Abstract

            Dingle Peninsula 2030 or Corca Dhuibhne 2030 (Irish translation), is a collaborative project which is seeking to transition a region in the peripheral south-west of Ireland to a low-carbon, sustainable community by 2030. The project has employed a novel governance structure through the formation of a collaborative committee. This committee consists of representatives of a local not-for-profit (Mol Téic), a local community development organisation (NEWKD), Ireland’s national electricity distribution system operator (ESB Networks), and our research institute (MaREI). This transdisciplinary configuration is grounded within the local community, whilst also having capacity at a national level.

            Despite emerging as recently as 2018, Dingle Peninsula 2030 acts as a community based, transdisciplinary collaboration that has had impact both at a local community level, and on a wider national and international stage. The project has gathered national media coverage, been designated as a living laboratory by the United Nations, and has a sent a delegation to COP-26 to discuss the role of community based initiatives for climate action. Here, we represent the local community impact of Dingle Peninsula 2030, to date. Central to this representation is the concept of the diffusion of sustainability, across a range of sectors including energy, transport, agriculture, education, tourism and employment . The concept of the diffusion of sustainability is outlined in the paper as a means through which to categories the holistic impact which community led climate action projects can facilitate across a range of sectors, using Dingle Peninsula 2030 as a case study for investigation.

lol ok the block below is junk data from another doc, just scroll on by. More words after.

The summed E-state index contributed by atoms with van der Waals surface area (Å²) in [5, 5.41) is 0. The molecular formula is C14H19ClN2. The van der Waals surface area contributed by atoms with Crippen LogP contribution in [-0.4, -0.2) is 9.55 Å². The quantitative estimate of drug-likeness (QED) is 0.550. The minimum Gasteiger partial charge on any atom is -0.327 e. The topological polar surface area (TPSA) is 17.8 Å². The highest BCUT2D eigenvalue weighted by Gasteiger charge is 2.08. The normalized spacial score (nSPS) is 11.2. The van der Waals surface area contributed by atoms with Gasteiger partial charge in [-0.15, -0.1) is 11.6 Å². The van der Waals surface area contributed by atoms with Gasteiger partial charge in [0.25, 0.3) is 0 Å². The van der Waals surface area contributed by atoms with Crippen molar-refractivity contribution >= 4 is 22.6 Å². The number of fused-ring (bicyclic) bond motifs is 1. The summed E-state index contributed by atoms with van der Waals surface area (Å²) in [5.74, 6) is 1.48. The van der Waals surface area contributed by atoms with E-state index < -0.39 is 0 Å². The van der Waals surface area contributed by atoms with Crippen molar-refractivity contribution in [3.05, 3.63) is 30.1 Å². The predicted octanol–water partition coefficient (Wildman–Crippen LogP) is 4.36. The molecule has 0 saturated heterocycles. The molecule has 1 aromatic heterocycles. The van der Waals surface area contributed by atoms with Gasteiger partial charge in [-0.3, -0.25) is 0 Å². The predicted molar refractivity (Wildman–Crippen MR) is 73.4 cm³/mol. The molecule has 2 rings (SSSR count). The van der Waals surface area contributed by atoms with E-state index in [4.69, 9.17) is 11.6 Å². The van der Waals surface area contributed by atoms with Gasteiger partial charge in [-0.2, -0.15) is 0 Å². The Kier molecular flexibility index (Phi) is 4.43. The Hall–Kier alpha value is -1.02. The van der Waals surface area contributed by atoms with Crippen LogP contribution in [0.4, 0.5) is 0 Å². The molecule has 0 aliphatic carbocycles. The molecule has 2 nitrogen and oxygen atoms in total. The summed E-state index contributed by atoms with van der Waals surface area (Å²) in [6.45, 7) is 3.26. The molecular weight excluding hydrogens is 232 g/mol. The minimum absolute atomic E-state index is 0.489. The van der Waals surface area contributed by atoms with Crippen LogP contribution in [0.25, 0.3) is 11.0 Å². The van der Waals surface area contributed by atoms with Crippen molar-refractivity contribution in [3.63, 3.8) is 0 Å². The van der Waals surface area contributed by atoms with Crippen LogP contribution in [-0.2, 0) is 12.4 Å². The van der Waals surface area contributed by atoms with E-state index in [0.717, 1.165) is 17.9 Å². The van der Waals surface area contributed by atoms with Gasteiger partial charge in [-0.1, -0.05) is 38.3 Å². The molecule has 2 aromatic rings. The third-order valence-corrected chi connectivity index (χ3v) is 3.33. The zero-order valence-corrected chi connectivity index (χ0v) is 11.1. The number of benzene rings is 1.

Content

            Author and article information

            Journal
            UCL Open: Environment Preprint
            UCL Press
            31 August 2022
            Affiliations
            [1 ] University College Cork
            [2 ] Mol Téic, Co. Kerry
            Author notes
            Article
            10.14324/111.444/000146.v2
            eb1ac790-fcb5-487e-95ec-53a339cca871

            This is an open access article distributed under the terms of the Creative Commons Attribution License (CC BY) 4.0 https://creativecommons.org/licenses/by/4.0/, which permits unrestricted use, distribution and reproduction in any medium, provided the original author and source are credited.

            Funding
            This research was jointly funded by ESB Networks and Science Foundation Ireland (SFI) through MaREI, the SFI Research Centre for Energy, Climate, and Marine Grant No: 12/RC/2302_P2

            The datasets generated during and/or analysed during the current study are available from the corresponding author on reasonable request.
            Social & Behavioral Sciences,Renewable energy
            engaged research,collaboration,sustainability,socio-technical transitions,climate action,diffusion,community,Dingle Peninsula 2030,Climate,Sustainability

            Comments

            Date: 08 September 2022

            Handling Editor: Prof Dan Osborn

            The article has been revised, this article remains a preprint article and peer-review has not been completed. It is under consideration following submission to UCL Open: Environment for open peer review.

            2022-09-08 15:41 UTC